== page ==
George Lakey and How We Win

George Lakey and How We Win

A review
How We Win: A Guide to Nonviolent Direct Action Campaigning
George Lakey
Melville House Publishing, 2018, 221 pages

George Lakey and How We Win
By Wade Lee Hudson

George Lakey understands internalized oppression. If anyone would support mutual support for self-improvement, you’d think he would. But his new book, How We Win: A Guide to Nonviolent Direct Action Campaigning, primarily relies on top-down training. 

Though the book presents many valuable recommendations concerning tactical nonviolence, as well as a compelling overview of Lakey’s rich, long history as an activist and nonviolence trainer, it does not propose intentional, open-ended, peer-to-peer support as a way to unlearn negative conditioning and become more fully human. 

How We Win includes some material about personal issues. It affirms the need to “avoid competition” between activist groups and to “establish productive relationships” between activists. …

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Diderot’s Encyclopedia

Diderot’s Encyclopedia

A review
The Encyclopedia
Stephen J. Gendzier
Harper & Row, 1967, 246 pages

Diderot’s Encyclopedia
By Wade Lee Hudson

With forty collaborators, including writers such as Voltaire, Rousseau, and Montesquieu, and many more contributors, the 18th Century French polymath Denis Diderot served as principal editor of the Enlightenment’s remarkable The Encyclopedia. Diderot wrote many of the entries himself. Exactly how many is unknown because he didn’t sign much of his work in order to avoid a second prison sentence. He and other co-editors were imprisoned at times for offending the Church and the Monarchy. 

Among other innovative thoughts, the 28-volume series promoted natural human rights, opposed slavery, advanced democracy, and vigorously supported the scientific method. In so doing, they helped lay the groundwork for the French Revolution. …The Encyclopedia inspired the structure of this Systemopedia, which consists of interrelated subjects arranged alphabetically.

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Still Looking for a Holistic Community

Still Looking for a Holistic Community

I seek a community whose members promote systemic transformation, engage in political action to improve public poilcy, aim to become better human beings, and set aside time to support each other with those efforts.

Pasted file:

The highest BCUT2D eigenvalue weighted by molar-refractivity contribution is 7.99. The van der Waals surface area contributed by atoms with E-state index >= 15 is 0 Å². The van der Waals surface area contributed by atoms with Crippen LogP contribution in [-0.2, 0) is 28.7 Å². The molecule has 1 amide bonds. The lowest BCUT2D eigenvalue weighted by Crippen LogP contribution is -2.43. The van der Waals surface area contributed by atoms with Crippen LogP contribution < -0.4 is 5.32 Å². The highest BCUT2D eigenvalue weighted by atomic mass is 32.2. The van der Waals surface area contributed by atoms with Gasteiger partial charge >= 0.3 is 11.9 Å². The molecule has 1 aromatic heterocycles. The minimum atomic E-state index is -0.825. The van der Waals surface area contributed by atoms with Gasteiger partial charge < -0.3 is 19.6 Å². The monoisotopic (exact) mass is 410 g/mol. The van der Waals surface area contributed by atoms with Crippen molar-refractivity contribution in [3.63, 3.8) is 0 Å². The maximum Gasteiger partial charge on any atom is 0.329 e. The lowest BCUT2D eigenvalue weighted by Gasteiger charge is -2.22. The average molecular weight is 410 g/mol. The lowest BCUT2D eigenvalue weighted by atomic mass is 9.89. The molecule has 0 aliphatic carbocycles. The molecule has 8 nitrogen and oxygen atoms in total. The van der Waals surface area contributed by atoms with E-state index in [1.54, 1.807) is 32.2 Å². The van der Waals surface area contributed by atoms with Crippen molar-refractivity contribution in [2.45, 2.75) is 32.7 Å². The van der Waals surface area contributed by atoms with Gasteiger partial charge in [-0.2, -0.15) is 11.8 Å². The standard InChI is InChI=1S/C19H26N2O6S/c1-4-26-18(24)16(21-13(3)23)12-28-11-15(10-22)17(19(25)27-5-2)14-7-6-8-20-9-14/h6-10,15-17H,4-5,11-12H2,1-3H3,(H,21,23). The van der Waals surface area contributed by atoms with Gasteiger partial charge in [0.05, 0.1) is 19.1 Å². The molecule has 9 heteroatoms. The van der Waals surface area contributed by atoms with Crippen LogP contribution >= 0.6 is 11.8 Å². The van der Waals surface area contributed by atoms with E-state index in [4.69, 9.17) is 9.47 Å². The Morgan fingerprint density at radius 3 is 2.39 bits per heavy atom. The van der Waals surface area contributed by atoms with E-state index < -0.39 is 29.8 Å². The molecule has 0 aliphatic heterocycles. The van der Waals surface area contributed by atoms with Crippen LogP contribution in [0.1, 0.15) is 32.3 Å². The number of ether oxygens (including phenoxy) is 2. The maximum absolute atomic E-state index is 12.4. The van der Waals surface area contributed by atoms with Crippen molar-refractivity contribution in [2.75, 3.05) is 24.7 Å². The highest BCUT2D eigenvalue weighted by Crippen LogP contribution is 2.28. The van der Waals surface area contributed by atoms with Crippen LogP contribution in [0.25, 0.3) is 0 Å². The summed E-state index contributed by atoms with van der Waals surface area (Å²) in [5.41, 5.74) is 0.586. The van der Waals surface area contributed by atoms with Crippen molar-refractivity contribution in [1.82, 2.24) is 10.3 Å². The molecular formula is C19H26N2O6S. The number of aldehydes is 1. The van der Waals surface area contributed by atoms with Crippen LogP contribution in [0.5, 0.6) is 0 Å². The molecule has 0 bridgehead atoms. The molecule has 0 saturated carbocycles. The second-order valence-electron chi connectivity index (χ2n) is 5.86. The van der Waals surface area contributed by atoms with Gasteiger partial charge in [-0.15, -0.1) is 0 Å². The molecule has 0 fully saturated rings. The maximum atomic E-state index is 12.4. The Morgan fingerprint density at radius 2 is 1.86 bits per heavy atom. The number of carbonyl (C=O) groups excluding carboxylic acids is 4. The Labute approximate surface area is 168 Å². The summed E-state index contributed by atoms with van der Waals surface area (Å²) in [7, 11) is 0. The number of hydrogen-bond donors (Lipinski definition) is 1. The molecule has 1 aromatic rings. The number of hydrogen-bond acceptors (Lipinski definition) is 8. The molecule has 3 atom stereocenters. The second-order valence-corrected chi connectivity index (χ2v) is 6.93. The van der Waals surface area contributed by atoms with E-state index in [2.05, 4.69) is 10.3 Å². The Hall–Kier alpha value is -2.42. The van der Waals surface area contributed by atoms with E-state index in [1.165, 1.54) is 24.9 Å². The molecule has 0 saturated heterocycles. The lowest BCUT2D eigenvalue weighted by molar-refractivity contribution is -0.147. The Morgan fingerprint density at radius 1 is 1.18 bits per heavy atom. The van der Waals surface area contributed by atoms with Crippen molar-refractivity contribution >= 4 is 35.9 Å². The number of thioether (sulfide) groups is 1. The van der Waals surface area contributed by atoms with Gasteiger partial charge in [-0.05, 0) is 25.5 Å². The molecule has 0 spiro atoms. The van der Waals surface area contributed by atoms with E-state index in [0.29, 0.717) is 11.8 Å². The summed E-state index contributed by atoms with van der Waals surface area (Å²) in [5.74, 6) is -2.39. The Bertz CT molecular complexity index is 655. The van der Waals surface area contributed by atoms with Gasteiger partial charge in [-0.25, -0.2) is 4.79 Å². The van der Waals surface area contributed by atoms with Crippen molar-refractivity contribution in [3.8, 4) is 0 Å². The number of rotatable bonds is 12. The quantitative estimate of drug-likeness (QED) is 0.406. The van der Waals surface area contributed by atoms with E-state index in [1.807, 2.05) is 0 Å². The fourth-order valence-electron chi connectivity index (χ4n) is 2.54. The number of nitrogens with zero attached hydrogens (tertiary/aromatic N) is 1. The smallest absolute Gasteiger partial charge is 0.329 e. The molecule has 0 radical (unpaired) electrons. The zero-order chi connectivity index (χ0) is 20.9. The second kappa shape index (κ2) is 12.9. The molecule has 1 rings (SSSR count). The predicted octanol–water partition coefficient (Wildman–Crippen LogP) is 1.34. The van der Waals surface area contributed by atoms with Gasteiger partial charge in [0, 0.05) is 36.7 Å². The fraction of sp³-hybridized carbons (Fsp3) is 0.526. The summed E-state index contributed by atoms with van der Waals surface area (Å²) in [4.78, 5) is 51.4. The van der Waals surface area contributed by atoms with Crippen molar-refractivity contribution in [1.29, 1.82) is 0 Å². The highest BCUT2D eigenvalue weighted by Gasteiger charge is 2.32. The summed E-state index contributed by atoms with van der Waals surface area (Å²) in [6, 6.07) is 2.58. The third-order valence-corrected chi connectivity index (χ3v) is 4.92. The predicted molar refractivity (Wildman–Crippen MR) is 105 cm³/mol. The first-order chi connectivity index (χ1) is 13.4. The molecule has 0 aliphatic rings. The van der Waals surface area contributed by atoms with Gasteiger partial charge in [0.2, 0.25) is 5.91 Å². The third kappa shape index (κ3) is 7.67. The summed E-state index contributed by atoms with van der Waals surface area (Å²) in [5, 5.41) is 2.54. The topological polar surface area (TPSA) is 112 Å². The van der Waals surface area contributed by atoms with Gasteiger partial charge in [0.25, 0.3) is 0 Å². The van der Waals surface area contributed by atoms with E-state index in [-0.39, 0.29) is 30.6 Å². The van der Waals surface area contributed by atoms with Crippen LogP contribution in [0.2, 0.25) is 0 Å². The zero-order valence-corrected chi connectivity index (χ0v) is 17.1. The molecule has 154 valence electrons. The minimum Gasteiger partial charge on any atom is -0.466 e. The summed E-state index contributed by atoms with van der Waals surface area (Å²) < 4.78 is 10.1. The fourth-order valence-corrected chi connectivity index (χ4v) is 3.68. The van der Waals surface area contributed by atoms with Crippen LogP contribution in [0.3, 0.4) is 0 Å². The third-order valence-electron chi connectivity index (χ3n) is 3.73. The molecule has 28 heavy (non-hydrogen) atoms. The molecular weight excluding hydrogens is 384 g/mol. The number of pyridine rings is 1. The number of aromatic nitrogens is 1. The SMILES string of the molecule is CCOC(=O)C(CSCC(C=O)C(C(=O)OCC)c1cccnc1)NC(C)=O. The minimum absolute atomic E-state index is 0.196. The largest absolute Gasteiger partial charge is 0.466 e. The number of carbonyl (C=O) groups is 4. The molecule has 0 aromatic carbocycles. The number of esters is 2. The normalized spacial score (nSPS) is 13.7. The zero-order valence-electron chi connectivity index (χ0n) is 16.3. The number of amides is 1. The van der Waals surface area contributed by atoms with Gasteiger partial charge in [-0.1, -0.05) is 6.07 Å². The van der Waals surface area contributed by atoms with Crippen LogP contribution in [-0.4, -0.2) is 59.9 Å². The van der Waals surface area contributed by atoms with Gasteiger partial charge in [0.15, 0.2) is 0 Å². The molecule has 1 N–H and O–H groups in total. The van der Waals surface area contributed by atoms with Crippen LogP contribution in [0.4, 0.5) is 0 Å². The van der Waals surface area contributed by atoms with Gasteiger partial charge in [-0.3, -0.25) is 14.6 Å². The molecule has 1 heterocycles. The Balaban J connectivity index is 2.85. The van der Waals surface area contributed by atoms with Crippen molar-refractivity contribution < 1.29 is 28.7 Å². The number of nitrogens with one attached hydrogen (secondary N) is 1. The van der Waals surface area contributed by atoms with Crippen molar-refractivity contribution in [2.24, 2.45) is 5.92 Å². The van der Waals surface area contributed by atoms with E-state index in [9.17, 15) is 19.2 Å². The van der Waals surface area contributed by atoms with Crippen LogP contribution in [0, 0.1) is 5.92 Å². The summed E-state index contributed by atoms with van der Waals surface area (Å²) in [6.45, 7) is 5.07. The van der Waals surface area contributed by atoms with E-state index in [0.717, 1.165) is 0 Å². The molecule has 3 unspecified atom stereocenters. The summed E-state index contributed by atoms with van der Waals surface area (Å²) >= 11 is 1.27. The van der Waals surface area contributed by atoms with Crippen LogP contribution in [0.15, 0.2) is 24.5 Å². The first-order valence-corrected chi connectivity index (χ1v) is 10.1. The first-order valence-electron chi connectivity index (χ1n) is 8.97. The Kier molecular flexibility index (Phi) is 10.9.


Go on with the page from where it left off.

That’s it. The essential ingredients of a holistic community that involves the whole person and helps change the whole world. It seems straightforward and sensible. From time to time, I’ve tasted holistic community enough to convince me it’s practical. But those experiences, including my own efforts to organize one, have been fleeting, and I know of none I can join.

My primary motivation is that I believe holistic communities could help relieve suffering. As I address in Transform the System: A Work in Progress, it seems to me that most social change efforts specialize in ways that undermine their effectiveness. Most focus on either the outer world or the inner world. Holistic communities that integrate the two could provide mutual support for both open-ended self-development and improvements in the external world, including political action to impact public policy.

A mission statement for a network of holistic communities might be something like: to help transform our country into a compassionate community dedicated to the common good of all humanity, our own people, the environment, and life itself. That wording would enable people in any country to endorse it.

To help achieve that mission, community members might adopt a commitment such as:

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A Holistic Masterpiece

A Holistic Masterpiece

A tour de force by Asoka Bandarage, Sustainability and Well-Being: The Middle Path to Environment, Society and the Economy is more in sync with my thinking than any book I’ve read. This excellent, well-written work presents a holistic framework that addresses both the whole person and the whole world. Published in 2013 with 68 pages of text and 17 pages of notes, this comprehensive essay, as described by its publisher, Palgrave Macmillan UK, offers:

An integrated analysis of the twin challenges of environmental sustainability and human well-being by investigating them as interconnected phenomena requiring a paradigmatic psychosocial transformation. She presents an incisive social science analysis and an alternative philosophical perspective on the needed transition from a worldview of domination to one of partnership.

The chapters are titled:

  • Environmental, Social, and Economic Collapse

  • Evolution of the Domination Paradigm

  • Ecological and Social Justice Movements

  • Ethical Path to Sustainability and Well-Being.

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